People given space to self-reveal can more freely discover God’s will for their life
You may have just rolled your eyes when you read the title because “safe spaces” are closely associated with complimentary therapy dogs and trophies for everyone. I’m not talking about the kind of space where human egos are coddled and no one is ever challenged to do hard things. When I think of a safe space, it’s a place where people are allowed to be where they are, rather than a place where people think they should be. I have often said that this is the beauty of counseling, but I’m realizing that this can also be the beauty of friendship.
We often fail to offer people a safe space because we erroneously think they’re coming to us for the answer and that Christians should have the answer for life’s problems. The only answer I really have is how to be reconciled back to God. Jesus is that answer. But beyond that, I don’t have a scripted journey where I know the next step for every individual. I’m continually surprised at how much more God does when I’m committed to listening to people with engaged silence and thoughtful questions.
A safe space allows people to be where they are. It sounds simple enough but in practice can really challenge the “evangelist” or “truth teller” inside all of us. People rarely sin because of an intellectual deficit or lack of knowing the truth. But people more often sin because they doubt God will be more satisfying than what sin has offered them. So I spend less time trying to convince someone to move from the place they currently are and more time asking how they got there. A big key to this is learning not to be shocked at people’s immorality of any kind. Shock doesn’t create conviction, it creates shame and shame doesn’t lead to life giving repentance. Shame more often creates empty promises to “do better” or “try harder” – the opposite of the gospel message.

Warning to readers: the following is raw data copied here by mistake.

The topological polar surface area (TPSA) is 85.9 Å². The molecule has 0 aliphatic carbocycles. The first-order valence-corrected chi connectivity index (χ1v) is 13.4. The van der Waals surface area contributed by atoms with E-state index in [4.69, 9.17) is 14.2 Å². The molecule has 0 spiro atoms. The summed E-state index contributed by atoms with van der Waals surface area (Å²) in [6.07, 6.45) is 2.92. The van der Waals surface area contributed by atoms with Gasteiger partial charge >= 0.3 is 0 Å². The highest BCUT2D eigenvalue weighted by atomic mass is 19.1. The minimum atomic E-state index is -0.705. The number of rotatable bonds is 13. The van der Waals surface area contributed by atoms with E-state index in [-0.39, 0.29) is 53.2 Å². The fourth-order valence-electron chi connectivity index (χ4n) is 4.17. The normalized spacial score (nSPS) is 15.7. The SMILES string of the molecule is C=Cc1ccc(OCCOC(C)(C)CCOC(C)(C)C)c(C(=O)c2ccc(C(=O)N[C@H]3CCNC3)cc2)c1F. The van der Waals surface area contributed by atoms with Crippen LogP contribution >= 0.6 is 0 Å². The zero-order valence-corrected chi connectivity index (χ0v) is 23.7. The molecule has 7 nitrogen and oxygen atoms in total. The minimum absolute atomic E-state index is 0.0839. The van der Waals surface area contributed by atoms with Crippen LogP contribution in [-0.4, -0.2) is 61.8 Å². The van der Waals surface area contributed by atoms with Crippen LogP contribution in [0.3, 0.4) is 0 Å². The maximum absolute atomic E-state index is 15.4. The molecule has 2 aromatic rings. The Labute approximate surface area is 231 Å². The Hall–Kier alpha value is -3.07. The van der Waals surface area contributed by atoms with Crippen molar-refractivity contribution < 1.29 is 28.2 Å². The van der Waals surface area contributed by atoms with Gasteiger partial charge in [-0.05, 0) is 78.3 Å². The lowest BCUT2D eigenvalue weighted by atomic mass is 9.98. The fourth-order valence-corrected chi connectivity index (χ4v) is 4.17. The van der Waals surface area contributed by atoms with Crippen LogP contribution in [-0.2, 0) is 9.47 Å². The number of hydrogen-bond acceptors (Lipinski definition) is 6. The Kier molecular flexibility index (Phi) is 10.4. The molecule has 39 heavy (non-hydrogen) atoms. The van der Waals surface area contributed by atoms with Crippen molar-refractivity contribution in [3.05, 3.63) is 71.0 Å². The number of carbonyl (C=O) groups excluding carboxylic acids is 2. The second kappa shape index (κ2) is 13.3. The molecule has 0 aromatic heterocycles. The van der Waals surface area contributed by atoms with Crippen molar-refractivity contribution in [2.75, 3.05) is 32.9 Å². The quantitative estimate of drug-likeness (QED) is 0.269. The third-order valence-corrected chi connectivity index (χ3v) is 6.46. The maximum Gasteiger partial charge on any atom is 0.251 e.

Why does this matter? Because when someone knows it’s not YOUR voice trying to get them to change, move, or repent, then they are better able to hear the wooing invitation of the Holy Spirit into something deeper and more satisfying. And if they sense it’s an invitation (rather than a twisting of the arm), then they may just take God up on His offer. Their decision to follow Him will have more buy-in and personal buy-in is crucial to strong faith that lasts.
This blog is one in a series of 30+ tips for relational effectiveness with LGBT people. Find the condensed list HERE. These relational tips are from a handout acquired from “Lead Them Home”, a Boston based ministry that equips the church on LGBT issues. These blogs have been expounded upon with permission.
These tips, along with numerous other insights, are found in an excellent resource called “Guiding Families” available HERE.